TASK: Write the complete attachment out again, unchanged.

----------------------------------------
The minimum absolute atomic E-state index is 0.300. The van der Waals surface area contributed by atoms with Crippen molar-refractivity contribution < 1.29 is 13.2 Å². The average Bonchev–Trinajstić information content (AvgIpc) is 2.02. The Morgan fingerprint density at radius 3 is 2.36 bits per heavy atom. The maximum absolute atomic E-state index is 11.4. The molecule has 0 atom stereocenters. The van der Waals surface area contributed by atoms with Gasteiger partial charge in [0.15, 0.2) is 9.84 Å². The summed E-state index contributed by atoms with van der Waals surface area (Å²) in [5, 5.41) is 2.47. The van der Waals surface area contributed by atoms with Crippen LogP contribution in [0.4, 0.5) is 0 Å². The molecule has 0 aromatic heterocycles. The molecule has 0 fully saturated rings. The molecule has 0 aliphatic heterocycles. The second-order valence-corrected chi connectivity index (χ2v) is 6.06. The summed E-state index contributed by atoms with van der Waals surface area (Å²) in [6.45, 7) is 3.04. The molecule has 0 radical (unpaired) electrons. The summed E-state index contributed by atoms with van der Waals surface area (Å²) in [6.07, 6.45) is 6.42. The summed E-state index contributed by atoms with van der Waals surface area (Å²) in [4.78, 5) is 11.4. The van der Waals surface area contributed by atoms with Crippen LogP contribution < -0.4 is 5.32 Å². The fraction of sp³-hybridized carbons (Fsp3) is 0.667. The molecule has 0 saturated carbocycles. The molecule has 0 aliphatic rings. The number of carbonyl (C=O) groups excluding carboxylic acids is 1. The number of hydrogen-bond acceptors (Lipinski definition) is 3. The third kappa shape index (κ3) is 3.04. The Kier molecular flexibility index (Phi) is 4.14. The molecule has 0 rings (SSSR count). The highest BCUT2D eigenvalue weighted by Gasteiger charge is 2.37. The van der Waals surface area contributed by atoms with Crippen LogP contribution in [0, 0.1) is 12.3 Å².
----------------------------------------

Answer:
The minimum absolute atomic E-state index is 0.300. The van der Waals surface area contributed by atoms with Crippen molar-refractivity contribution < 1.29 is 13.2 Å². The average Bonchev–Trinajstić information content (AvgIpc) is 2.02. The Morgan fingerprint density at radius 3 is 2.36 bits per heavy atom. The maximum absolute atomic E-state index is 11.4. The molecule has 0 atom stereocenters. The van der Waals surface area contributed by atoms with Gasteiger partial charge in [0.15, 0.2) is 9.84 Å². The summed E-state index contributed by atoms with van der Waals surface area (Å²) in [5, 5.41) is 2.47. The van der Waals surface area contributed by atoms with Crippen LogP contribution in [0.4, 0.5) is 0 Å². The molecule has 0 aromatic heterocycles. The molecule has 0 fully saturated rings. The molecule has 0 aliphatic heterocycles. The second-order valence-corrected chi connectivity index (χ2v) is 6.06. The summed E-state index contributed by atoms with van der Waals surface area (Å²) in [6.45, 7) is 3.04. The molecule has 0 radical (unpaired) electrons. The summed E-state index contributed by atoms with van der Waals surface area (Å²) in [6.07, 6.45) is 6.42. The summed E-state index contributed by atoms with van der Waals surface area (Å²) in [4.78, 5) is 11.4. The van der Waals surface area contributed by atoms with Crippen LogP contribution < -0.4 is 5.32 Å². The fraction of sp³-hybridized carbons (Fsp3) is 0.667. The molecule has 0 saturated carbocycles. The molecule has 0 aliphatic rings. The number of carbonyl (C=O) groups excluding carboxylic acids is 1. The number of hydrogen-bond acceptors (Lipinski definition) is 3. The third kappa shape index (κ3) is 3.04. The Kier molecular flexibility index (Phi) is 4.14. The molecule has 0 rings (SSSR count). The highest BCUT2D eigenvalue weighted by Gasteiger charge is 2.37. The van der Waals surface area contributed by atoms with Crippen LogP contribution in [0, 0.1) is 12.3 Å².